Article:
Although it is not as well-known as the Sakura Festival, the “Plum Festival” is also a real treat to behold. Held before the cherry blossom season, this festival lasts about a month and revolves around the plum orchard of the Natural and Cultural Gardens (600 plum trees of 120 types), and the Japanese Garden (80 plum trees of 40 types). A multitude of events are also held, such as workshops, tea ceremony, a stamp collection rally and a miniature plum exhibit at the Senrian teahouse in the Japanese Garden. You can also try various plum sweets and drinks.

Kema Sakuranomiya Park

This place should be a must-see if you visit Osaka during cherry blossom season. Kema Sakuranomiya Park stretches for four kilometers along the dense cherry blossoms of the Ogawa River. Crowds of locals gather here in spring. In April, the wonderful views and mild weather make it an ideal place for a picnic or a walk.

Traditional festivals

If you are passionate about traditional Japanese festivals and you are visiting Osaka, then you are lucky, since many festivals in the city commemorate the arrival of spring.

Ishikiri Tsurugiya Shrine Spring Festival

This shrine, better known as “Ishikirisan”, is very popular among Osaka people. The stone path between the temple entrance and the main shrine called Ohyakudo Mairi is particularly famous. You can see two ancient swords called “Ishikirimaru” and “Kogitsunemaru” in the museum located within the shrine complex. These two swords are only displayed to the public in spring and autumn, during festivals.

Its spring festival, celebrated on April 15 and 16, consists of an ancient archery ritual in which God is thanked for the blessings he provides on a daily basis. This ritual is related to the meaning of the name of the sanctuary: “Tsurugi” (sword) and “ya” (arrow). Following the ritual, a ceremony is held in the archery field, attracting crowds of worshipers.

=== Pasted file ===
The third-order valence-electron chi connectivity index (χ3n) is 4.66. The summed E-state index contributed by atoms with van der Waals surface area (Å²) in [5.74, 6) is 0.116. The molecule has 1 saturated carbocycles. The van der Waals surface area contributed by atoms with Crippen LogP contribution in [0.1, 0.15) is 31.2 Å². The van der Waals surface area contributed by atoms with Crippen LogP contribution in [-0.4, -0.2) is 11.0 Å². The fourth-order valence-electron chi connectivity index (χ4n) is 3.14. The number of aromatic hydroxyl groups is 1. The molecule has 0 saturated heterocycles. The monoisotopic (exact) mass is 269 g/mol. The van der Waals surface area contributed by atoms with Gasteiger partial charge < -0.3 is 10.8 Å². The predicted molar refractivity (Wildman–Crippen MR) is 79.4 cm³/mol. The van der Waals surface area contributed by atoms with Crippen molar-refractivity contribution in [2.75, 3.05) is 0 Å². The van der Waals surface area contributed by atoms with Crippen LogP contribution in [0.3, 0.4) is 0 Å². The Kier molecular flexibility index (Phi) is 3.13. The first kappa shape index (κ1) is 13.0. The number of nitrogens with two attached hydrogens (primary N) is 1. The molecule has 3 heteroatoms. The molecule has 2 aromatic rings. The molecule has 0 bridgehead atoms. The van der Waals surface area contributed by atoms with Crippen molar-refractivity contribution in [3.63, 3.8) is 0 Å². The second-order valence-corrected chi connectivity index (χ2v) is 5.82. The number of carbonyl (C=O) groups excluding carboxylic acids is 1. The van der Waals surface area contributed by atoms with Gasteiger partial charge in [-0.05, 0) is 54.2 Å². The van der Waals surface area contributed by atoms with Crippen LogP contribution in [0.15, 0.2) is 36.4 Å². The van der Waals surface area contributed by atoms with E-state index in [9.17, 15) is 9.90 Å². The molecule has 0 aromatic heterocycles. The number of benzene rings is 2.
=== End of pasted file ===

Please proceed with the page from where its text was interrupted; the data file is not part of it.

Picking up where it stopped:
Nakami Shrine harumatsuri Nakami no Sato Spring Cultural Festival

Nakami Shrine is made up of a very particular architectural style, called “Sangensha Nagare-zukuri”. The colors that decorate its surface are vivid and rich, and are marked by delicate carvings. The details displayed on its structure were designed by local carpenters, roofers, painters and carvers. It has truly unique and impressive look.
The spring festival that takes place in this shrine is celebrated on April 29 and is held to pray for the abundant growth of crops, progress and peace for the parishioners.
You can also enjoy various religious activities during this event, such as a Fujimi tea ceremony, a mini music concert, and an etegami paper lantern making experience.
Spring in Japan is a time of new beginnings and new illusions. Therefore, Japanese people know well how to celebrate the arrival of this precious season of the year. Undoubtedly the good weather that begins at this time of year invites you to contemplate the wonderful cherry blossoms and enjoy cultural activities with family or friends. It is an unforgettable experience that you will not be able to miss if you are in Osaka.

Array

I was born in Malaga (Spain), and after spending a season in Paris and London, my great passion for comics and manga led me to move to Kyoto as a doctoral student in 2018. In my spare time I write short stories and, I am the author of the book Touching the Stars.